Two thousand years ago, a man lived on earth illegally, and with no cause He was executed by Jews and Romans. They put Him on a cross, which was the common form of execution for criminals; but three days later He rose from the dead, and over 500 different people saw Him alive after His death and resurrection. Some people talked with Him, some people even ate with Him, and 40 days later while they were on a mountain to the east of Jerusalem, He was talking with them. And all of a sudden, He ascended in their full view straight back into the clouds; and they saw Him physically, literally ascend from the earth. Immediately two angels stood by them in white apparel and said, “Ye men of Galilee, why stand ye gazing into heaven? This same Jesus who is taken up from you shall so come in like manner as you have seen Him go into heaven.” The promise of the angels was that Jesus would return.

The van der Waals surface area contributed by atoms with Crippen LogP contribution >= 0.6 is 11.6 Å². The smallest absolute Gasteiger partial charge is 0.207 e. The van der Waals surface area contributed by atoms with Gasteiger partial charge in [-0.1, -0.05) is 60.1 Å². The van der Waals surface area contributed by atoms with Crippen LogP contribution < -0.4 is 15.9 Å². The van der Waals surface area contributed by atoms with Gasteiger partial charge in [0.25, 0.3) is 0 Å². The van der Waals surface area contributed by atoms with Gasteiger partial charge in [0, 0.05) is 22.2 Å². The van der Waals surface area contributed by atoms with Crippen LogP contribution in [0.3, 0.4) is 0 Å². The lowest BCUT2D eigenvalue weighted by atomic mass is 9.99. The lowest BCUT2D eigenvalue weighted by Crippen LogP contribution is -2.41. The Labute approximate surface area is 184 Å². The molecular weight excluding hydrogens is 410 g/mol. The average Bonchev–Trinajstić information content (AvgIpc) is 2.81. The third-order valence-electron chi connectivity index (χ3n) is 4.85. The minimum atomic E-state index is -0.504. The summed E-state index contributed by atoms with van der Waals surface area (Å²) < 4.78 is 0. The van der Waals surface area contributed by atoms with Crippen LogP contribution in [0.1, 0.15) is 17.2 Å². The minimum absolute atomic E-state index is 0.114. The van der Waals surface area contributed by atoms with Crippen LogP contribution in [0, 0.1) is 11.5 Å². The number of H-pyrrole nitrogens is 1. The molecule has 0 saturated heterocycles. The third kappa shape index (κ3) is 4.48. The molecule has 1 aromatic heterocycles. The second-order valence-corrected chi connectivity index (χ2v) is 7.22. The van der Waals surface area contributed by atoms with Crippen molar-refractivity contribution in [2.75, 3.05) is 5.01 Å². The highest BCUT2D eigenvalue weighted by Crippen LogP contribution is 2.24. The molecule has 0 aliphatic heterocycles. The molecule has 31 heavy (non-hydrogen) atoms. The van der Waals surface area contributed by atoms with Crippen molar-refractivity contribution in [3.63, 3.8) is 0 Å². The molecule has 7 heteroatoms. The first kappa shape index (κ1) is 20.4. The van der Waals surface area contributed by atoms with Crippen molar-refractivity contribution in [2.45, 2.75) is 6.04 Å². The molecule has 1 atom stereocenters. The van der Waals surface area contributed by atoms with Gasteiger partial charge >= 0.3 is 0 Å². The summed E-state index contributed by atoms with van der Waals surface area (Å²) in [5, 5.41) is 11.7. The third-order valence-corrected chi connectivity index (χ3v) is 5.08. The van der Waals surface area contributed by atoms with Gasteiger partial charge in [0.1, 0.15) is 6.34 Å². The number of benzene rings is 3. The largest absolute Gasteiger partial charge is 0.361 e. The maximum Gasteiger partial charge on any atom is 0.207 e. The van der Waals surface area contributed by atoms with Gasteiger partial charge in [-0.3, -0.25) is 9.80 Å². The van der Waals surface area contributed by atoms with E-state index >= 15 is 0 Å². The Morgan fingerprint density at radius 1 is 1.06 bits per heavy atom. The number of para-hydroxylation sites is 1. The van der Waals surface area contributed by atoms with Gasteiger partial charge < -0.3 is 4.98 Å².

Now that’s not a new promise, Jesus Himself said He was coming back over and over again. And we who know and love the Lord Jesus Christ, we who are what the world has called Christians – for it is a name that was given us by the pagans in the city of Antioch originally – but we who are called Christians believe Jesus is coming, and we are waiting for Him to return. We have always been waiting for Him. We don’t know when He’s coming, it’s in an hour that we really have no way to know. But we believe He’s coming back. This is what Christians call the blessed hope.
Now some people think we’re fools. Some people think it’s all pie in the sky, and the idea that Jesus would return visibly to earth is kind of scoffed at. But that’s predictable. In 2 Peter 3:3, Peter says, “Knowing this first, that there shall come in the last days scoffers, walking after their own lusts, and saying, ‘Where is the promise of His coming? For sense the Father’s fell asleep, all things continue as they were from the beginning of the creation.’”
Peter says there will always be scoffers and there will be a whole lot of them in the end times, and they will be saying, “Oh, come on; everything’s always gone along smoothly. Where is the promise of His coming? Nothing’s ever changed since the very beginning of creation.” Such mockers have always been around, but their heyday, says the Bible, will be at the time of the coming of Jesus Christ.